So far, the longest running LED bulb I’ve had is a 100 watt equivalent I have in my kitchen. It’s probably been in there for 10 years and used at least 8 hours per day. That fixture is completely open, and it is a single bulb light so no other bulbs to amass heat. My bedroom light is enclosed and has three bulbs. The “not for enclosed fixtures” LED’s last a few months, and the “enclosed” LED’s last a few years.

zoulas
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Considering how much they cost a fortune how long they last, I doubt anyone will be filing a warranty claim.

Can you picture the phone conversation: Hi I purchased an led bulb from you 18 years ago and the led was supposed to last 50,000 hrs and it only lasted 43,000 hrs. Can I get my $2 back.

Screwdriver
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I had a Marantz receiver recapped about 14 years ago. I replaced the incandescent lights that lit up the front with LEDs. The unit stays on 24/7, unless I go on vacation, and then I usually power down everything in my home. I haven’t noticed any output degradation of the LEDs.

dts71
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Most bulbs (like the incandescent) are designed to fail – they want to sell more rather than offering 50.000h.
Depending on how they are used, the number of switch cycles or less sensitivity to heat might be more important than the lifetime in hours.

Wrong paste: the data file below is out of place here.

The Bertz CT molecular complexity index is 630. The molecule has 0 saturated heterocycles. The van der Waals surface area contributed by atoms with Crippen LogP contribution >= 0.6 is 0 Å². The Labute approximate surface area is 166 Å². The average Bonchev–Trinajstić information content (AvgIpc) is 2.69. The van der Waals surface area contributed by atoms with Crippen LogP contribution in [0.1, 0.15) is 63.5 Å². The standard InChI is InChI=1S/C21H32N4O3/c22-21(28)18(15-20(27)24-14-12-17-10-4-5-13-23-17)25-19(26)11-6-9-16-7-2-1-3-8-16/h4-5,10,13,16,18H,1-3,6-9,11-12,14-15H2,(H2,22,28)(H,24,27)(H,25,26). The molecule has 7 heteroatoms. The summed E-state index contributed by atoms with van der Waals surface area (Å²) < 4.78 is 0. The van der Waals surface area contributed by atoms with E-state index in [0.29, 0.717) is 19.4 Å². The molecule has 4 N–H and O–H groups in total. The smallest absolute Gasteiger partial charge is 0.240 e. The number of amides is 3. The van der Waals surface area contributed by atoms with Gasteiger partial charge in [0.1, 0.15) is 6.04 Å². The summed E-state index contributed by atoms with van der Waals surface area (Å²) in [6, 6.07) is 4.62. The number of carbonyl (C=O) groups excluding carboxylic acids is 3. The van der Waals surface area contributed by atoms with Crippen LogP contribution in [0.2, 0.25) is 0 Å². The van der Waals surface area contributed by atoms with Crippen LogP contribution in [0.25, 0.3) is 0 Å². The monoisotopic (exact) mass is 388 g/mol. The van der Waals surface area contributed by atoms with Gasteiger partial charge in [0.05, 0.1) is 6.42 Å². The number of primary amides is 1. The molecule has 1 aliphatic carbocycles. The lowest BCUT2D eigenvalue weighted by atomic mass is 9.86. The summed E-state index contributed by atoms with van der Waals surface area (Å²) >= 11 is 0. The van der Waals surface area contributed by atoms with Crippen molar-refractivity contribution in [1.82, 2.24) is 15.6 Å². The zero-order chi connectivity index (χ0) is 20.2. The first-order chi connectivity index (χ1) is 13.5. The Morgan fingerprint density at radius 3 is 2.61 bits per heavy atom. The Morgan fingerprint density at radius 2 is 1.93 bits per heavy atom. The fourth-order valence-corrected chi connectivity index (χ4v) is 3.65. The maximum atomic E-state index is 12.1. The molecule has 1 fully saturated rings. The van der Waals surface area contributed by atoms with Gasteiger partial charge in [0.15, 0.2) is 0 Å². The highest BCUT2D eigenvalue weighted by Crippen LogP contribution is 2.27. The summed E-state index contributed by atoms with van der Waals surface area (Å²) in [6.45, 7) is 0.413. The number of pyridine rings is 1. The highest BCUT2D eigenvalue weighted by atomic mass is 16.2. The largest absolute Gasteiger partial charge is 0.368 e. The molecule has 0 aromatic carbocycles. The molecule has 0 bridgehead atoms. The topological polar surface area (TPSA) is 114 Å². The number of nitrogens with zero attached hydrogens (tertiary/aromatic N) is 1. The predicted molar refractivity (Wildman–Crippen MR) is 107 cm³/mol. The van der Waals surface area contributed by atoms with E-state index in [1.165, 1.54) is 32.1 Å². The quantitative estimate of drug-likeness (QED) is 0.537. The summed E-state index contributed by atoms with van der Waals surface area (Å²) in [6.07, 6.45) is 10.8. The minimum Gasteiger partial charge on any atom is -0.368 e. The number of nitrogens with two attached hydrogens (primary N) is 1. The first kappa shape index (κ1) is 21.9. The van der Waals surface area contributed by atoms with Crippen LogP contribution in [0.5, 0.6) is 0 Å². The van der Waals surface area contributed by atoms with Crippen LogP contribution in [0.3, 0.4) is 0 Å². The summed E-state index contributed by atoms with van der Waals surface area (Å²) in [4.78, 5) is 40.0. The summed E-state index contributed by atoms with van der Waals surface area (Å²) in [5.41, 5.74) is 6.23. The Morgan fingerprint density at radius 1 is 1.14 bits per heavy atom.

RollerBoySE
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dts71 wrote:
Most bulbs (like the incandescent) are designed to fail – they want to sell more rather than offering 50.000h. Depending on how they are used, the number of switch cycles or less sensitivity to heat might be more important than the lifetime in hours.

“The world’s longest-lasting light bulb, burning since 1901, and almost never switched off.”
https://en.wikipedia.org/wiki/Centennial_Light
(Almost) Everything CAN be built to last, or not.

ValuseekeR
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I have an led bulb and led noghtlight that are going on 15 and 10 years, respectively. Agree though that most of the standard household replacement bulbs you buy these days are total junk and that it’s likely other components that fail.

RobertB